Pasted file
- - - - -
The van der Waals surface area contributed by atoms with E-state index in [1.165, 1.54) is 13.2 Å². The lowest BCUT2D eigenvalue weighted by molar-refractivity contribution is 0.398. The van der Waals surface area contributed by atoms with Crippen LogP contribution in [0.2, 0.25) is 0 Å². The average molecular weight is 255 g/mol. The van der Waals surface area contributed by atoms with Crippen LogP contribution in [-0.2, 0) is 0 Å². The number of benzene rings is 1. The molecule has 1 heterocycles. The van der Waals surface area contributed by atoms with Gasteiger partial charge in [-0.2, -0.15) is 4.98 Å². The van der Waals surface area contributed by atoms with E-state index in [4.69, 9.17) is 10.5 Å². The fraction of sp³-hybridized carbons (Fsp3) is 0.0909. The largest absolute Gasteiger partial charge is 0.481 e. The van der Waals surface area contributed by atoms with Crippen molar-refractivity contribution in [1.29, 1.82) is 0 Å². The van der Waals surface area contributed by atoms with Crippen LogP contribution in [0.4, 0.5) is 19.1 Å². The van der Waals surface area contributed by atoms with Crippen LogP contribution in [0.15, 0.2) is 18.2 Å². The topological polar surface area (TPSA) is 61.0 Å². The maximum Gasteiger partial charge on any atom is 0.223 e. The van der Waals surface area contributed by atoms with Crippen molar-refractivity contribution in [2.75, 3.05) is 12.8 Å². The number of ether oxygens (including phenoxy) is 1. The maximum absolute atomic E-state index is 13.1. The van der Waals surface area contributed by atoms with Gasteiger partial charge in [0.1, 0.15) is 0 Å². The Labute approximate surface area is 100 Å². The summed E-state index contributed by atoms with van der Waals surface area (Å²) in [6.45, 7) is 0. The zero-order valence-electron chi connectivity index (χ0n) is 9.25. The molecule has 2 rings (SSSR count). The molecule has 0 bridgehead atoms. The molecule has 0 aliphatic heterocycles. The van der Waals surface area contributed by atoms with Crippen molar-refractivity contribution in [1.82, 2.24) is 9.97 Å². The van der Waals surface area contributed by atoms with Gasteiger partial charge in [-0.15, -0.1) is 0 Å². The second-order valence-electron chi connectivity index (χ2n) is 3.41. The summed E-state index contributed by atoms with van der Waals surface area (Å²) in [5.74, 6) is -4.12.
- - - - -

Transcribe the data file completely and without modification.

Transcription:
The van der Waals surface area contributed by atoms with E-state index in [1.165, 1.54) is 13.2 Å². The lowest BCUT2D eigenvalue weighted by molar-refractivity contribution is 0.398. The van der Waals surface area contributed by atoms with Crippen LogP contribution in [0.2, 0.25) is 0 Å². The average molecular weight is 255 g/mol. The van der Waals surface area contributed by atoms with Crippen LogP contribution in [-0.2, 0) is 0 Å². The number of benzene rings is 1. The molecule has 1 heterocycles. The van der Waals surface area contributed by atoms with Gasteiger partial charge in [-0.2, -0.15) is 4.98 Å². The van der Waals surface area contributed by atoms with E-state index in [4.69, 9.17) is 10.5 Å². The fraction of sp³-hybridized carbons (Fsp3) is 0.0909. The largest absolute Gasteiger partial charge is 0.481 e. The van der Waals surface area contributed by atoms with Crippen molar-refractivity contribution in [1.29, 1.82) is 0 Å². The van der Waals surface area contributed by atoms with Crippen LogP contribution in [0.4, 0.5) is 19.1 Å². The van der Waals surface area contributed by atoms with Crippen LogP contribution in [0.15, 0.2) is 18.2 Å². The topological polar surface area (TPSA) is 61.0 Å². The maximum Gasteiger partial charge on any atom is 0.223 e. The van der Waals surface area contributed by atoms with Crippen molar-refractivity contribution in [2.75, 3.05) is 12.8 Å². The number of ether oxygens (including phenoxy) is 1. The maximum absolute atomic E-state index is 13.1. The van der Waals surface area contributed by atoms with Gasteiger partial charge in [0.1, 0.15) is 0 Å². The Labute approximate surface area is 100 Å². The summed E-state index contributed by atoms with van der Waals surface area (Å²) in [6.45, 7) is 0. The zero-order valence-electron chi connectivity index (χ0n) is 9.25. The molecule has 2 rings (SSSR count). The molecule has 0 bridgehead atoms. The molecule has 0 aliphatic heterocycles. The van der Waals surface area contributed by atoms with Crippen molar-refractivity contribution in [1.82, 2.24) is 9.97 Å². The van der Waals surface area contributed by atoms with Gasteiger partial charge in [-0.15, -0.1) is 0 Å². The second-order valence-electron chi connectivity index (χ2n) is 3.41. The summed E-state index contributed by atoms with van der Waals surface area (Å²) in [5.74, 6) is -4.12.